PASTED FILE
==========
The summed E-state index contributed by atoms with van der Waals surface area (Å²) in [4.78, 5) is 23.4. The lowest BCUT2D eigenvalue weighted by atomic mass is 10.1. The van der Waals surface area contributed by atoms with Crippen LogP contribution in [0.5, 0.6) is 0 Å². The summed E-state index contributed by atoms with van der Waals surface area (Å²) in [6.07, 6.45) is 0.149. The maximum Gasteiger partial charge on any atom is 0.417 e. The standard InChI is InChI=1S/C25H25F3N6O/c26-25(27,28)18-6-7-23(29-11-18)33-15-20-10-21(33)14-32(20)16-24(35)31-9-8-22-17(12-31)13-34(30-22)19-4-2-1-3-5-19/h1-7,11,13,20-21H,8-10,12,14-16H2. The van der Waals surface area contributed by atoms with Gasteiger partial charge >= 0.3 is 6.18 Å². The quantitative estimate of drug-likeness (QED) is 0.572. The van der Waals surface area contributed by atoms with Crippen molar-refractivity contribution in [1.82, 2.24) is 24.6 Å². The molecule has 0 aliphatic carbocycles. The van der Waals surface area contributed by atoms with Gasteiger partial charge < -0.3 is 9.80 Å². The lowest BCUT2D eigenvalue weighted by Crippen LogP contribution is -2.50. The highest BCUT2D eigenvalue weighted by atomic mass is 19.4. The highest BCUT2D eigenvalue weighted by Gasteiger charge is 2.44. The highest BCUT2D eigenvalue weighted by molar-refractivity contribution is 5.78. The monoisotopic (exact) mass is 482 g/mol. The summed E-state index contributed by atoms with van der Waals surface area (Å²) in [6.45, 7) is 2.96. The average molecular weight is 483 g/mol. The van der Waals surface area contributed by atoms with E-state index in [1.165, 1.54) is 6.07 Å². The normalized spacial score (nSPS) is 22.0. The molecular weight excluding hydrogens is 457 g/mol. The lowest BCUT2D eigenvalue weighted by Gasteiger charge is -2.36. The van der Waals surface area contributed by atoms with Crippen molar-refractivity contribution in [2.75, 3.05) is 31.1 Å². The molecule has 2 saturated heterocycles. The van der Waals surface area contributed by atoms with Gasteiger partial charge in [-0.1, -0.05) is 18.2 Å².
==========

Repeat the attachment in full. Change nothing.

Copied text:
The summed E-state index contributed by atoms with van der Waals surface area (Å²) in [4.78, 5) is 23.4. The lowest BCUT2D eigenvalue weighted by atomic mass is 10.1. The van der Waals surface area contributed by atoms with Crippen LogP contribution in [0.5, 0.6) is 0 Å². The summed E-state index contributed by atoms with van der Waals surface area (Å²) in [6.07, 6.45) is 0.149. The maximum Gasteiger partial charge on any atom is 0.417 e. The standard InChI is InChI=1S/C25H25F3N6O/c26-25(27,28)18-6-7-23(29-11-18)33-15-20-10-21(33)14-32(20)16-24(35)31-9-8-22-17(12-31)13-34(30-22)19-4-2-1-3-5-19/h1-7,11,13,20-21H,8-10,12,14-16H2. The van der Waals surface area contributed by atoms with Gasteiger partial charge >= 0.3 is 6.18 Å². The quantitative estimate of drug-likeness (QED) is 0.572. The van der Waals surface area contributed by atoms with Crippen molar-refractivity contribution in [1.82, 2.24) is 24.6 Å². The molecule has 0 aliphatic carbocycles. The van der Waals surface area contributed by atoms with Gasteiger partial charge < -0.3 is 9.80 Å². The lowest BCUT2D eigenvalue weighted by Crippen LogP contribution is -2.50. The highest BCUT2D eigenvalue weighted by atomic mass is 19.4. The highest BCUT2D eigenvalue weighted by Gasteiger charge is 2.44. The highest BCUT2D eigenvalue weighted by molar-refractivity contribution is 5.78. The monoisotopic (exact) mass is 482 g/mol. The summed E-state index contributed by atoms with van der Waals surface area (Å²) in [6.45, 7) is 2.96. The average molecular weight is 483 g/mol. The van der Waals surface area contributed by atoms with E-state index in [1.165, 1.54) is 6.07 Å². The normalized spacial score (nSPS) is 22.0. The molecular weight excluding hydrogens is 457 g/mol. The lowest BCUT2D eigenvalue weighted by Gasteiger charge is -2.36. The van der Waals surface area contributed by atoms with Crippen molar-refractivity contribution in [2.75, 3.05) is 31.1 Å². The molecule has 2 saturated heterocycles. The van der Waals surface area contributed by atoms with Gasteiger partial charge in [-0.1, -0.05) is 18.2 Å².